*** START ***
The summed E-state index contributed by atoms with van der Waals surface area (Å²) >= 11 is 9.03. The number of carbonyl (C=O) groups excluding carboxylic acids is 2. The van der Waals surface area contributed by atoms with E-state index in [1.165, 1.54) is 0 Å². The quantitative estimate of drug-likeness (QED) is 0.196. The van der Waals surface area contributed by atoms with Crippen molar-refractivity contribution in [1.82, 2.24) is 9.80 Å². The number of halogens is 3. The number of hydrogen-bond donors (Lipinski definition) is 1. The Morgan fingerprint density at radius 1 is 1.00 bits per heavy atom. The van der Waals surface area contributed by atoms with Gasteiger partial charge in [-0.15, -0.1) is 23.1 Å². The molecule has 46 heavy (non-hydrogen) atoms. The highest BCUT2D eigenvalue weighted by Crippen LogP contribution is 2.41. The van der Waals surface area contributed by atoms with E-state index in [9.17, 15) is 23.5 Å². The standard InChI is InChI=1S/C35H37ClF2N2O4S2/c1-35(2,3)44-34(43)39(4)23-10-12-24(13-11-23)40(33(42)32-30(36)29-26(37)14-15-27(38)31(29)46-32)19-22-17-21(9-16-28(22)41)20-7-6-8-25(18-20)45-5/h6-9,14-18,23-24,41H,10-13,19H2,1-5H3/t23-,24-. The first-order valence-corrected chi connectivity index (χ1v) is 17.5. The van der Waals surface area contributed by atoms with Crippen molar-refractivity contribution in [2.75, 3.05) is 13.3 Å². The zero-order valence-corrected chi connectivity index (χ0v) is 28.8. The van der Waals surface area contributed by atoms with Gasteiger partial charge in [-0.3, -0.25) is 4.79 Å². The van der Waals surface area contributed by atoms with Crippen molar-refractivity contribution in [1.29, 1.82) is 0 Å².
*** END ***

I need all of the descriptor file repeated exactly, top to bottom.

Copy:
The summed E-state index contributed by atoms with van der Waals surface area (Å²) >= 11 is 9.03. The number of carbonyl (C=O) groups excluding carboxylic acids is 2. The van der Waals surface area contributed by atoms with E-state index in [1.165, 1.54) is 0 Å². The quantitative estimate of drug-likeness (QED) is 0.196. The van der Waals surface area contributed by atoms with Crippen molar-refractivity contribution in [1.82, 2.24) is 9.80 Å². The number of halogens is 3. The number of hydrogen-bond donors (Lipinski definition) is 1. The Morgan fingerprint density at radius 1 is 1.00 bits per heavy atom. The van der Waals surface area contributed by atoms with Gasteiger partial charge in [-0.15, -0.1) is 23.1 Å². The molecule has 46 heavy (non-hydrogen) atoms. The highest BCUT2D eigenvalue weighted by Crippen LogP contribution is 2.41. The van der Waals surface area contributed by atoms with E-state index in [9.17, 15) is 23.5 Å². The standard InChI is InChI=1S/C35H37ClF2N2O4S2/c1-35(2,3)44-34(43)39(4)23-10-12-24(13-11-23)40(33(42)32-30(36)29-26(37)14-15-27(38)31(29)46-32)19-22-17-21(9-16-28(22)41)20-7-6-8-25(18-20)45-5/h6-9,14-18,23-24,41H,10-13,19H2,1-5H3/t23-,24-. The first-order valence-corrected chi connectivity index (χ1v) is 17.5. The van der Waals surface area contributed by atoms with Crippen molar-refractivity contribution in [2.75, 3.05) is 13.3 Å². The zero-order valence-corrected chi connectivity index (χ0v) is 28.8. The van der Waals surface area contributed by atoms with Gasteiger partial charge in [-0.3, -0.25) is 4.79 Å². The van der Waals surface area contributed by atoms with Crippen molar-refractivity contribution in [1.29, 1.82) is 0 Å².